Another study done at Talien on patients with high serum triglycerides showed that 60 minutes of Qigong per day for six months, resulted in improvements in all the relevant biological markers [24, 25].

Positive results after Qigong training were also demonstrated among patients with osteoporosis, reflected in the parameters of bone metabolism, viz. serum alkaline phosphatase and bone mineral density.

3.1.4. Qigong and mental activities

Psychologists are interested to know the effects of Qigong exercises on mental activities like cognitive abilities, calculation speed, memory, imitations, making sketches and motor reactions. Experts in Jiangxi have directed studies on elderly people and found that the trained group did better than the untrained group [26, 27].

3.2. Effects of Tai Chi on physiological functions

3.2.1. Tai Chi and musculoskeletal problems

Tai Chi is the most popular training exercise in the Chinese Communities, particularly among the elderly people. Tai Chi may appear to be gentle, dancing, purely relaxing activities. In fact Tai Chi demands the same practice of stretching, controlled breathing and meditation. Training and practices give general physiological supports, very much similar to Qigong. Tai Chi is particularly indicated for the rehabilitation of back injuries. One impressive study done in Shanxi for 64 patients suffering from work-related spinal degenerations and back pain showed that Tai Chi gave very positive benefits at different stages of training [28] (Table 2).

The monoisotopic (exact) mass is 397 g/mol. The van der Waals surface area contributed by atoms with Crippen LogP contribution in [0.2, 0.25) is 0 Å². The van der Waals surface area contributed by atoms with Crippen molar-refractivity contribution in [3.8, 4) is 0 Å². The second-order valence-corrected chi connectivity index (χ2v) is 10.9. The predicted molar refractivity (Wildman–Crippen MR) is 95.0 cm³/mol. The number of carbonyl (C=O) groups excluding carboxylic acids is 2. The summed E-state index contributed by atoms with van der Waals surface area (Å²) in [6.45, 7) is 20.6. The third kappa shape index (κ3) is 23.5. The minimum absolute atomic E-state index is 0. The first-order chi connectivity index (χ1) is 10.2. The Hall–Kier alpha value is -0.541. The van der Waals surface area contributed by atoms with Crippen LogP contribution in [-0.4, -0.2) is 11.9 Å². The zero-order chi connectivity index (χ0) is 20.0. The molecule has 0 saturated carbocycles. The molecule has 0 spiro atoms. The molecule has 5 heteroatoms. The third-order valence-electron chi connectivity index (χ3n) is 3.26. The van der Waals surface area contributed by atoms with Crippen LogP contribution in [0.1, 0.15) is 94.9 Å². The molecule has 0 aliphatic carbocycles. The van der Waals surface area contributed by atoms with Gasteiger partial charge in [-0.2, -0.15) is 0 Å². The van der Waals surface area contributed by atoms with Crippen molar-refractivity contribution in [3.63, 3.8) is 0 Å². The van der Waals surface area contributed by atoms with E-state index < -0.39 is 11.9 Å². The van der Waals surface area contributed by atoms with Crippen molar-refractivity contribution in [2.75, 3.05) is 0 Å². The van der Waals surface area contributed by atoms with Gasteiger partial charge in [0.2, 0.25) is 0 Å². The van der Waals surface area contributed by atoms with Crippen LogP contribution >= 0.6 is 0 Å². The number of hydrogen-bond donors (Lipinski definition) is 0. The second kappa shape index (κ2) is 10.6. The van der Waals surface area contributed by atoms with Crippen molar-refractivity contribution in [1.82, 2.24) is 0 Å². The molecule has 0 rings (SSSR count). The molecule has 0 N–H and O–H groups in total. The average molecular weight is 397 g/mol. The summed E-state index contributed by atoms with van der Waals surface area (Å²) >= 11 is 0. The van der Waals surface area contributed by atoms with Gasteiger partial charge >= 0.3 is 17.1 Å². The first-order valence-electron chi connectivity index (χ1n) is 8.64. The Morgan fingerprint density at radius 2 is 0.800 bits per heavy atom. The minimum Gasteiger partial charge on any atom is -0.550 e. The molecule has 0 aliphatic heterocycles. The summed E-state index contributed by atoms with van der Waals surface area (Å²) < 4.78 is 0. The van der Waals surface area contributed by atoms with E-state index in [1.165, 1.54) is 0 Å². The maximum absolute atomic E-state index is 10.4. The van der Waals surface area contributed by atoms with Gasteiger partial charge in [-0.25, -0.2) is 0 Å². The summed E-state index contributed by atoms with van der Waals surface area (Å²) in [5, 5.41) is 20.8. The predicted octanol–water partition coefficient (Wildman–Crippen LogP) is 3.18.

GroupNo.Male /
Female
RecoveredImprovedNo
Improve-
ment
Cure
rate
Effective-
ness
(%)
4 weeks
Control3220/1222736.390.6
Tai Chi3222/1042819.496.9
8 weeks
Control3220/124021131.396.9
Tai Chi3222/101814056.3*a100
12 weeks
Control3220/122210068.8100
Tai Chi3222/10275084.4*b100

Table 2.

Treatment results in 4, 8, 12 weeks [28]

*a p < 0.01; *b p < 0.05.


3.2.2. Tai Chi and balancing

The dynamic dancing movements of Tai Chi would naturally be excellent for the training of people who find difficulties maintaining a normal balance. A large scale study covering 421 people practicing Tai Chi regularly, comparing with another group not doing exercise showed marked differences in the single leg stance durability.

3.2.3. Tai Chi and cardio-pulmonary function